Rachel Gilson: Yeah, absolutely. I had just recently read, walk me through that packet from my friends, that the Bible said no to same-sex lust and sexual and romantic relationships. So I felt pretty clear what the Bible said. But the real turmoil early in my Christian walk for me was that I didn't understand why God said that. And this was before the phrase, love is love, it became like a charm bracelet. But it was functionally that statement that was pressing on me. I couldn't understand why a romantic relationship with a woman would violate anything ethically wrong. I just didn't get it. And so I started to... I wanted to just debate with God. If He could give me the reasons why He said this, that I would obey with perfect joy and accuracy, which is ridiculous.

But when you bargain with God, you're often ridiculous. And I remember at that stage really what the Lord pressed me on was, "Hey, what if the most important question isn't why am I asking this." Though, I don't think it's unimportant. What if the most important question is, can you trust the one who's asking? Because if you're only willing to obey when you understand and when you agree, how have you not really made yourself God? And I felt pressed again and again to go back to that story in the garden of Eden, because you see this wonderful world that God has created for Adam and Eve, and he just gives them one prohibition. And it would be understandable, right? If he said, "Here's your one rule guys, don't murder each other, right?" [inaudible 00:09:00] murder, we intuitively understand is wrong. In fact, if someone doesn't intuitively understand that we encourage them to go seek help.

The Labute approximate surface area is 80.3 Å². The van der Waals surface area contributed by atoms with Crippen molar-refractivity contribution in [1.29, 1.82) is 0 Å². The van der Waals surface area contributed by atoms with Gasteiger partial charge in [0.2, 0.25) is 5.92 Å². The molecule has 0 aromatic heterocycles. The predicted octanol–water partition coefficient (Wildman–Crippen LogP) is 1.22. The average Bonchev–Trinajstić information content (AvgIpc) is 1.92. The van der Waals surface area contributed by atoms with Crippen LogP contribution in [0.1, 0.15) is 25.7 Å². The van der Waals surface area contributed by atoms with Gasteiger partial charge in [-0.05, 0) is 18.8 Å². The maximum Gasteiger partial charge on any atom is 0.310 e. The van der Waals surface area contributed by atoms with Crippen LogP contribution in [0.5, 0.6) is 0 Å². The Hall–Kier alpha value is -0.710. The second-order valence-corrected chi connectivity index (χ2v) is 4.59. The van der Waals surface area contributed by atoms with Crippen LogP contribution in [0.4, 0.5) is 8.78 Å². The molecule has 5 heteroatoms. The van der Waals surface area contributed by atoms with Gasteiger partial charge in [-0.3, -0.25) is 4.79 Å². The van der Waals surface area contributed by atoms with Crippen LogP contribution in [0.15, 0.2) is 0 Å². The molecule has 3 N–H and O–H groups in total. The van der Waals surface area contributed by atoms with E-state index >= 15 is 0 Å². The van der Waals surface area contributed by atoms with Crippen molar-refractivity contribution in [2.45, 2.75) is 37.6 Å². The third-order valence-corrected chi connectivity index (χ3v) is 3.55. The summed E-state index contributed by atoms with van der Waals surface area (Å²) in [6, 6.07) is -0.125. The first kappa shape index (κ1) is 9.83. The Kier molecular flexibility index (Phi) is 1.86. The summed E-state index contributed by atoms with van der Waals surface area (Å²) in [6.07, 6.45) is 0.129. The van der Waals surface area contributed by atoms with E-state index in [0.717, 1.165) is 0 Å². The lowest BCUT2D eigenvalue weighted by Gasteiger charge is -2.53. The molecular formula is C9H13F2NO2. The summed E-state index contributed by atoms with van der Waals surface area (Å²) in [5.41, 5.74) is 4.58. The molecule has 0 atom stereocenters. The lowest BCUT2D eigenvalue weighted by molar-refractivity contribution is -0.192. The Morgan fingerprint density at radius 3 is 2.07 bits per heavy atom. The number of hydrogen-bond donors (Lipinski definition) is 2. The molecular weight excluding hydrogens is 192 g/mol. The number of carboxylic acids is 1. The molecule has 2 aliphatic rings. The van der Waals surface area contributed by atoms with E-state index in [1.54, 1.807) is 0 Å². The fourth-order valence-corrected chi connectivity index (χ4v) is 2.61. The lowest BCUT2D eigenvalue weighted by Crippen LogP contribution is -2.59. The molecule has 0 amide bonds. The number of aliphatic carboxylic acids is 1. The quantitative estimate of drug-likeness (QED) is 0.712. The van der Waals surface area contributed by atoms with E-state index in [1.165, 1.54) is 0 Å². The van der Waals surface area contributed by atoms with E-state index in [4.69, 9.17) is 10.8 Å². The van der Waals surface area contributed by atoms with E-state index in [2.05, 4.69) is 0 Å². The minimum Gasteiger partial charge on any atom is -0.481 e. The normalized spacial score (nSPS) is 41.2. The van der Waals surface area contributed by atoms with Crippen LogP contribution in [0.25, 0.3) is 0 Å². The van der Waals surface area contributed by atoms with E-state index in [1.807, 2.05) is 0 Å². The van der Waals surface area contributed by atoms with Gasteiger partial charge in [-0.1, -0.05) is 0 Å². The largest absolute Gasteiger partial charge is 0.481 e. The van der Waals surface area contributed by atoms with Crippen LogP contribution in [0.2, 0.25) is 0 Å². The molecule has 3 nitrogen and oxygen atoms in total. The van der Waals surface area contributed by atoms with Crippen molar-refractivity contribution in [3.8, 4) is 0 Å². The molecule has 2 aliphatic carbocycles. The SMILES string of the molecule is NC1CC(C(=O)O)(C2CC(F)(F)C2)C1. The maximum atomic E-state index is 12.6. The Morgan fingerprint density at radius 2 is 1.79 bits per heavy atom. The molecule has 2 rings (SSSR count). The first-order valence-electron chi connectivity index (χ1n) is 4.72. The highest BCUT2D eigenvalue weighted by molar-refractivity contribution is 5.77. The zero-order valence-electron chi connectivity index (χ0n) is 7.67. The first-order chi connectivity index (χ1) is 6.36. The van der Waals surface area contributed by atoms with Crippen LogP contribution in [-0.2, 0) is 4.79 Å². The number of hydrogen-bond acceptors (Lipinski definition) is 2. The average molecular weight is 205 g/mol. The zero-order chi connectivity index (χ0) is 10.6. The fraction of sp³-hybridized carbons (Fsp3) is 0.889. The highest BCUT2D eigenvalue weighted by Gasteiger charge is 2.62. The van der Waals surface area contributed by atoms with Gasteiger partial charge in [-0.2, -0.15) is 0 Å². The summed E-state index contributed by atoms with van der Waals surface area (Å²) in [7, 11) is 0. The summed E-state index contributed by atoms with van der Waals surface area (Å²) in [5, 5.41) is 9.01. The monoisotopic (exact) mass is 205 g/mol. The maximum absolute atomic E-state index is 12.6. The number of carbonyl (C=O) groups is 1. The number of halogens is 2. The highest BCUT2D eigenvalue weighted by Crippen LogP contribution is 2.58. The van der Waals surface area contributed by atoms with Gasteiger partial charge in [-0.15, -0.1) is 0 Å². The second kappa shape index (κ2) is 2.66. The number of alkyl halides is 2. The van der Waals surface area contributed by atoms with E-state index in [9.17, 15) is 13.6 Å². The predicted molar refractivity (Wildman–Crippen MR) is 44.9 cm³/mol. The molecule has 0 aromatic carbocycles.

But I was really challenged by the fact that actually the first prohibition that God gave to the humans, really on the face of it didn't look that bad at all. He said, "Don't eat this fruit of this tree. The day that you eat it, you're surely going to die." And it's like, even vegans eat fruit. You know what I mean? What could possibly be wrong about that? And I thought, gosh, maybe our life is supposed to be by faith and not by sight even before send it to the world. Maybe God's rules actually do flow from our ability to trust him as a person and not just what we think of those rules. And the way the serpent pressed Eve on that fruit and the way she had to go to her dating, it looks good. It's going to be delicious. It's desires to make me wise.

She's got all this stuff on the one hand. And the only thing she has on the other hand is God's word warning her not to do it. And she weighed them in the balance and we all live downstream of the decision that she made. And it felt so similar to the way I was weighing what I saw about sexuality. And it forced me again and again, really to the question that I think is fundamental for all of ethics, which is, can we trust Him? And I think in the Person of Christ, I have the answer. Yes, I can trust him. And it's not just that he was willing to die for me, but even the fact that he came at all, he was under no obligation. I mean, he could have condemned me.